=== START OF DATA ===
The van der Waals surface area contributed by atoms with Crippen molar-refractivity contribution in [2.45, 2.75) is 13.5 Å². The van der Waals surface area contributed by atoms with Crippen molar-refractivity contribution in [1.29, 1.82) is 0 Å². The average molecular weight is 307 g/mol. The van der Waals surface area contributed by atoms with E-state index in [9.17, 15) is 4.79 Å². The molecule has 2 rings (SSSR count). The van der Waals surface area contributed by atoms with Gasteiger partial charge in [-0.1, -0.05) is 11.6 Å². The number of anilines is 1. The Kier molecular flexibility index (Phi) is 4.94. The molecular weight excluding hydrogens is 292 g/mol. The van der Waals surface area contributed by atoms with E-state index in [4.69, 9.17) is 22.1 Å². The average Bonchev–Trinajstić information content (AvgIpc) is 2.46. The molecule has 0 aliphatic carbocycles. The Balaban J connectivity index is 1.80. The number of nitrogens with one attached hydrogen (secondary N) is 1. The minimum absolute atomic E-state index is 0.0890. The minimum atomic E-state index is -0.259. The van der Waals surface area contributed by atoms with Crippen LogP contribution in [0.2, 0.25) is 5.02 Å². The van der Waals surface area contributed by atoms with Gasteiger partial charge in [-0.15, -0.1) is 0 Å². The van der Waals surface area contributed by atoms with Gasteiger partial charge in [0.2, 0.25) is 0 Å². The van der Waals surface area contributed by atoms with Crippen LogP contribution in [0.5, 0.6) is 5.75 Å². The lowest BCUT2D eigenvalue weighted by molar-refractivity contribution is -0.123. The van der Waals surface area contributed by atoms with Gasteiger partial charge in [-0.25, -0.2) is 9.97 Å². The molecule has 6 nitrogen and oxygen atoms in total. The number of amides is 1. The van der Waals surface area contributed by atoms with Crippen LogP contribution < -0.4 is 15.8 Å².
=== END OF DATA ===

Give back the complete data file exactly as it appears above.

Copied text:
The van der Waals surface area contributed by atoms with Crippen molar-refractivity contribution in [2.45, 2.75) is 13.5 Å². The van der Waals surface area contributed by atoms with Crippen molar-refractivity contribution in [1.29, 1.82) is 0 Å². The average molecular weight is 307 g/mol. The van der Waals surface area contributed by atoms with E-state index in [9.17, 15) is 4.79 Å². The molecule has 2 rings (SSSR count). The van der Waals surface area contributed by atoms with Gasteiger partial charge in [-0.1, -0.05) is 11.6 Å². The number of anilines is 1. The Kier molecular flexibility index (Phi) is 4.94. The molecular weight excluding hydrogens is 292 g/mol. The van der Waals surface area contributed by atoms with E-state index in [4.69, 9.17) is 22.1 Å². The average Bonchev–Trinajstić information content (AvgIpc) is 2.46. The molecule has 0 aliphatic carbocycles. The Balaban J connectivity index is 1.80. The number of nitrogens with one attached hydrogen (secondary N) is 1. The minimum absolute atomic E-state index is 0.0890. The minimum atomic E-state index is -0.259. The van der Waals surface area contributed by atoms with Crippen LogP contribution in [0.2, 0.25) is 5.02 Å². The van der Waals surface area contributed by atoms with Gasteiger partial charge in [-0.15, -0.1) is 0 Å². The van der Waals surface area contributed by atoms with Gasteiger partial charge in [0.2, 0.25) is 0 Å². The van der Waals surface area contributed by atoms with Crippen LogP contribution in [0.5, 0.6) is 5.75 Å². The lowest BCUT2D eigenvalue weighted by molar-refractivity contribution is -0.123. The van der Waals surface area contributed by atoms with Gasteiger partial charge in [-0.25, -0.2) is 9.97 Å². The molecule has 6 nitrogen and oxygen atoms in total. The number of amides is 1. The van der Waals surface area contributed by atoms with Crippen LogP contribution < -0.4 is 15.8 Å².